Cigar Museum: For Smokers Only
Sag Harbor and other East End communities have been the inspiration for lines of chocolate, soap, scented candles, and even perfume. Now an entrepreneur wants to do the same thing with cigars.
Jit Singh, the publisher of the Party Digest online publication who splits his time between New York, Washington, and Dubai, has announced the formation of the Hamptons Cigar Manufactury & Museum, which, if all goes according to plan, will soon be making its own premium cigars in factories in the Dominican Republic, Nicaragua and — assuming the diplomatic thaw continues — eventually Cuba.
As the second part of the company’s name implies, Mr. Singh also hopes to open a museum — with a smoking lounge, of course, where patrons could sample the company’s wares — right here in Sag Harbor, although he has yet to find a suitable space, so visitors will have to make do with an online museum that he plans to open soon on the company’s website, HamptonsCigarManufactory.com .
Although other local museums with seemingly broader appeal find themselves begging for visitors for most of the year, Mr. Singh, who has collected some 500 artifacts, is convinced that a cigar museum, store and smoking lounge will be able to draw a large enough clientele to survive. In other words, he is hoping to attract the kind of patron who realizes a cigar is not just a cigar and will appreciate things like vintage wrappers and boxes, humidors and even cigar-making machines.
“We are not expecting an 18-year-old to walk in — in fact, we couldn’t let an 18-year-old walk in; it would be against the law — but it is going to be the cigar aficionado who will come, someone who truly appreciates the beauty of cigars,” said Mr. Singh.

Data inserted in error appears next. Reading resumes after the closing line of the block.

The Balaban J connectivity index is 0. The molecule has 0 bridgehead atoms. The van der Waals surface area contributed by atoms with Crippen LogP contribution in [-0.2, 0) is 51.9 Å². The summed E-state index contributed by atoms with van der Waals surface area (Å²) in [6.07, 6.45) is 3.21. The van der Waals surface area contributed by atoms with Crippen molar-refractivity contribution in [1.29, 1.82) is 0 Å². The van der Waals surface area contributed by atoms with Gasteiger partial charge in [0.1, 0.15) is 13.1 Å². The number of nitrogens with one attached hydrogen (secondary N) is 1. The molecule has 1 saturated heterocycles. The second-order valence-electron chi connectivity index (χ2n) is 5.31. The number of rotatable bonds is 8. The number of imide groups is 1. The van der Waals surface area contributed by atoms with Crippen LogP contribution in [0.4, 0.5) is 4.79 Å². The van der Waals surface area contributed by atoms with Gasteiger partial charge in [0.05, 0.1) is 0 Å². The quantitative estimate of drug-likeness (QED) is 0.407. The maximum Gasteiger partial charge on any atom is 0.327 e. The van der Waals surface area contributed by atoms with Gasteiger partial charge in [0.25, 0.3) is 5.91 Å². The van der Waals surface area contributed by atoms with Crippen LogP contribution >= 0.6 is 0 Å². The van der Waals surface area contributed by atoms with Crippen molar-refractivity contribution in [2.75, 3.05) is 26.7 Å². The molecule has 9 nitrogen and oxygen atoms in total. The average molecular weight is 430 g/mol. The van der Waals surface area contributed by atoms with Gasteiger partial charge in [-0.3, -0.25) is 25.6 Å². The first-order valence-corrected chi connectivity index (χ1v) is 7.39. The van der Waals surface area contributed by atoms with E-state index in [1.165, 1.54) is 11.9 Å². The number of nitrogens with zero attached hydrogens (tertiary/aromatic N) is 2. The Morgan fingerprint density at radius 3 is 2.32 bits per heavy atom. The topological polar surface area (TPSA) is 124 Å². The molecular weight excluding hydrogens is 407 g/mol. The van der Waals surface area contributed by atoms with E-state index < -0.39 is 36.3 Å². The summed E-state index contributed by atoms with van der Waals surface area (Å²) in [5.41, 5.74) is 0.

But Mr. Singh says it also figured prominently in cigar manufacturing during the 19th century. He points to a passage in “Sag Harbor: The Story of an American Beauty,” Dorothy Zaykowski’s history of the village, that describes a cigar factory owned by Joseph Freudenthal across the street from the present day post office that employed about 75 people and churned out up to 70,000 cigars a week during the height of production in the 1870s. Over the past year, Mr. Singh has tracked down newspaper ads and clippings from various papers pertaining to the Sag Harbor’s history of stogie making.
“We have been researching this for over a year and we found that Sag Harbor was really the capital of cigars in the 1870s,” Mr. Singh said, “and it needs to be showcased.”
The new company will be taking a stake in a factory in the Dominican Republic this week, and begin production of its line, whose flagship will be the Sag Harbor Enigma Segar, a double robusto for those of you who smoke cigars. Other cigars, including the Southampton, a robusto; the Bridgehampton, a box-pressed; the East Hampton, a Churchill; and the Montauk, a torpedo, will be produced in Nicaragua.
Prices have not been set yet, according to Mr. Singh, but these will not be your father’s Dutch Masters, but a luxury boutique product. “The pricing will be very exclusive, and they will be sold only by the box; we are not looking to sell single cigars,” Mr. Singh said, who added he expected the company’s distinctive ocean blue boxes to be found in the finest shops in cities like Paris, London, or New York.
Mr. Singh, who says he smokes four or five cigars a day, is looking forward to the day when relations are normalized between the U.S. and Cuba. “We will be among the first American companies to produce a Cuban cigar,” he promised.
Although it is getting harder and harder to find a place to light up, Mr. Singh is undaunted. “We are scouting for a location in Sag Harbor right now,” he said, adding that he is aware of the thicket of regulations he’ll first have to navigate. “We are not trying to popularize cigars. They are already popular.”
By Stephen J. Kotz
This post was originally published at http://sagharboronline.com/cigar-museum-for-smokers-only/